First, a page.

The British Crime Survey on Interpersonal Violence published in 2001 found that approximately 15 per cent of rapes come to the attention of the police. This indicates that there are many victims who are unable to see justice done.

In order to improve this situation and to encourage reporting, it is important for victims of serious violent crimes, such as rape, to believe that their allegations will be taken seriously. In the context of specific criminal proceedings, appropriate language will always be used.

asked Her Majesty's Government:

Whether the false accusations made by the accuser in the Warren Blackwell case of (a) sexual assault by her father in 1989; (b) rape against a boy in 1983; (c) violent sexual assault in a police station in 1988; (d) violent assault from behind with a knife in March 2000; (e) violent sexual assault from behind with a knife in July 2000; and (f) rape and sexual assault with a knife from behind in June 2001 were no-crimed. [HL576]

Information relating to individual cases is not collected centrally and so we cannot determine whether the alleged crimes referred to were no-crimed by the relevant forces.

asked Her Majesty's Government:

Further to the Written Answer by Baroness Ashton of Upholland on 6 December (WA 142), in what circumstances the DNA of a victim would need to be taken for elimination purposes. [HL769]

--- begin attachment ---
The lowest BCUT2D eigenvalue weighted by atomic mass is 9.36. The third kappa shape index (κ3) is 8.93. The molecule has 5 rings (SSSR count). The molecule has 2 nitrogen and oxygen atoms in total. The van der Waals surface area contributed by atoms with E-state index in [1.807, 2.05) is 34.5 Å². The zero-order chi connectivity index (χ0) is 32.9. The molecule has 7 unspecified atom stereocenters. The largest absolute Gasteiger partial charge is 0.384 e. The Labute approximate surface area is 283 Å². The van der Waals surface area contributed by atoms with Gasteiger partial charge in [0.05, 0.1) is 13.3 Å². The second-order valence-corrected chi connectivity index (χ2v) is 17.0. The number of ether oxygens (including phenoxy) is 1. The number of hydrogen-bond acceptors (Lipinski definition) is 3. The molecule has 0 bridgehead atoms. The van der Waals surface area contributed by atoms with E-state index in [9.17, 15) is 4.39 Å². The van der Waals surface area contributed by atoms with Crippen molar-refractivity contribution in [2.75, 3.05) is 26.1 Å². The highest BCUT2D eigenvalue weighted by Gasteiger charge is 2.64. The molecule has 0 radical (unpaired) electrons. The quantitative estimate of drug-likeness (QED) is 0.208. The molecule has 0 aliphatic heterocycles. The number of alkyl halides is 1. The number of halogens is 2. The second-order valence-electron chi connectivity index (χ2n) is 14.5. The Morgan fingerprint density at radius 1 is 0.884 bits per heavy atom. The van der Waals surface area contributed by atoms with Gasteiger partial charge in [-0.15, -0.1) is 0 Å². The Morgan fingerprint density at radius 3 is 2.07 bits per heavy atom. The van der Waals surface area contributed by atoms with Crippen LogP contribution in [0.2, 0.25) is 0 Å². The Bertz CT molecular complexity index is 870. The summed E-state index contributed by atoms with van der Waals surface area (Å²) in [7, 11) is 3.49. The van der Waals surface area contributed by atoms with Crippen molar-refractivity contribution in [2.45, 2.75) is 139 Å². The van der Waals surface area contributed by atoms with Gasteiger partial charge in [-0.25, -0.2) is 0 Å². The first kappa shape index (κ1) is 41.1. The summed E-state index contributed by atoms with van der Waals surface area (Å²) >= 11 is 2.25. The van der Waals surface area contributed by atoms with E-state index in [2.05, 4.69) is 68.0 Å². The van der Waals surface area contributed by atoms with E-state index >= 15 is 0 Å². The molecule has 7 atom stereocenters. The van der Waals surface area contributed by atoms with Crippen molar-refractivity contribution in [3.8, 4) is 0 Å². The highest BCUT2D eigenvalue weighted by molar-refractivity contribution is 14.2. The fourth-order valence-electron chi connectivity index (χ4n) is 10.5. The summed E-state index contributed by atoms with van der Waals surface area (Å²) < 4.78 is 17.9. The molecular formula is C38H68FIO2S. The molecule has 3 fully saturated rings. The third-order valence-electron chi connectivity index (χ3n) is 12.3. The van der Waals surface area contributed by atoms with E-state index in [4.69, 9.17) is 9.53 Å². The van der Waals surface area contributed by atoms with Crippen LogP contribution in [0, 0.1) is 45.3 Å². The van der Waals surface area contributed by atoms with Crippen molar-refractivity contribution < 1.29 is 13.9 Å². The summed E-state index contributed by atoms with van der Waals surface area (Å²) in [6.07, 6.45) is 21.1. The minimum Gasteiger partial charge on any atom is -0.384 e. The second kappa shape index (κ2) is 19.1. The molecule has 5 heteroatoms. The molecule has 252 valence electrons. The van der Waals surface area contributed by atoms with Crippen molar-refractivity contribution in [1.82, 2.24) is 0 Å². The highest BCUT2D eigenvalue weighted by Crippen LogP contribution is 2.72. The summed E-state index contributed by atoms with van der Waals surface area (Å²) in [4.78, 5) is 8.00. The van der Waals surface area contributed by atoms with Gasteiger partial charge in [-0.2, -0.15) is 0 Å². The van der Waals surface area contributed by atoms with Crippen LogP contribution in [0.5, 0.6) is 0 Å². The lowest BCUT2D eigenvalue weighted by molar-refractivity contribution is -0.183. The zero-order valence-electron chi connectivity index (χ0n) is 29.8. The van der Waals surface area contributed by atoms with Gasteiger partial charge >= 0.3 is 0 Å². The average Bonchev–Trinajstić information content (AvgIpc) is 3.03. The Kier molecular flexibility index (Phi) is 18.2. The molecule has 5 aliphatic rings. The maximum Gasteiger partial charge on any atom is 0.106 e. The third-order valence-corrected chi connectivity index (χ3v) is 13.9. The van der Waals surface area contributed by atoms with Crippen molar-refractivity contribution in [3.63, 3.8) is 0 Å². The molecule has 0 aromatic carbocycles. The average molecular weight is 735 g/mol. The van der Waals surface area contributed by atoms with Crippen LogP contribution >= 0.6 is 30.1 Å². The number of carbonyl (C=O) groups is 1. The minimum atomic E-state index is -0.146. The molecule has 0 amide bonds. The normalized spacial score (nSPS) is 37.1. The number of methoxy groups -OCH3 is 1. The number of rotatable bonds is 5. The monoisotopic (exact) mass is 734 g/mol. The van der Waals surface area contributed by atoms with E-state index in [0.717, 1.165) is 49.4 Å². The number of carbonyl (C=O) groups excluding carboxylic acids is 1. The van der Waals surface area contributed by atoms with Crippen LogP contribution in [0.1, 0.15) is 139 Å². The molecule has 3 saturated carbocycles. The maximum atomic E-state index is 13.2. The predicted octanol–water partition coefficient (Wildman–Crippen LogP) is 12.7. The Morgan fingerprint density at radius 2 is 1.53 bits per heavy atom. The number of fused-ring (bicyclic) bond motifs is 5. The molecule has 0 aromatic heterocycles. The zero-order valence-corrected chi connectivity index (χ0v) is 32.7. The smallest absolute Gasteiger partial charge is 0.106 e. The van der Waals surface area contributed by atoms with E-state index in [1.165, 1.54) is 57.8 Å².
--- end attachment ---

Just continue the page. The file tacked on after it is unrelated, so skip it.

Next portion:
Where the police may expect to find more than one DNA profile at a crime scene, a victim or witness to the crime may be asked to provide the police with a DNA sample so that his or her DNA profile may be distinguished from that of the offender. In a case of rape, for example, where a vaginal swab would contain DNA from both the victim and also possibly the offender, it is important to eliminate the victim’s DNA profile and identify the profile belonging to the offender.

Victims and witnesses who have voluntarily provided the police with a DNA sample for elimination purposes during the investigation of a particular offence may also consent to their DNA profile being retained on the National DNA Database. Consent must be given in writing and once given cannot be withdrawn.

asked Her Majesty's Government:

Whether they intend to review the requirement for a victim of rape to give written consent for the retention of their DNA on the National DNA Database. [HL770]

At the present time the Government do not intend to review the requirement for a victim of rape to give written consent for the retention of their DNA on the National DNA Database.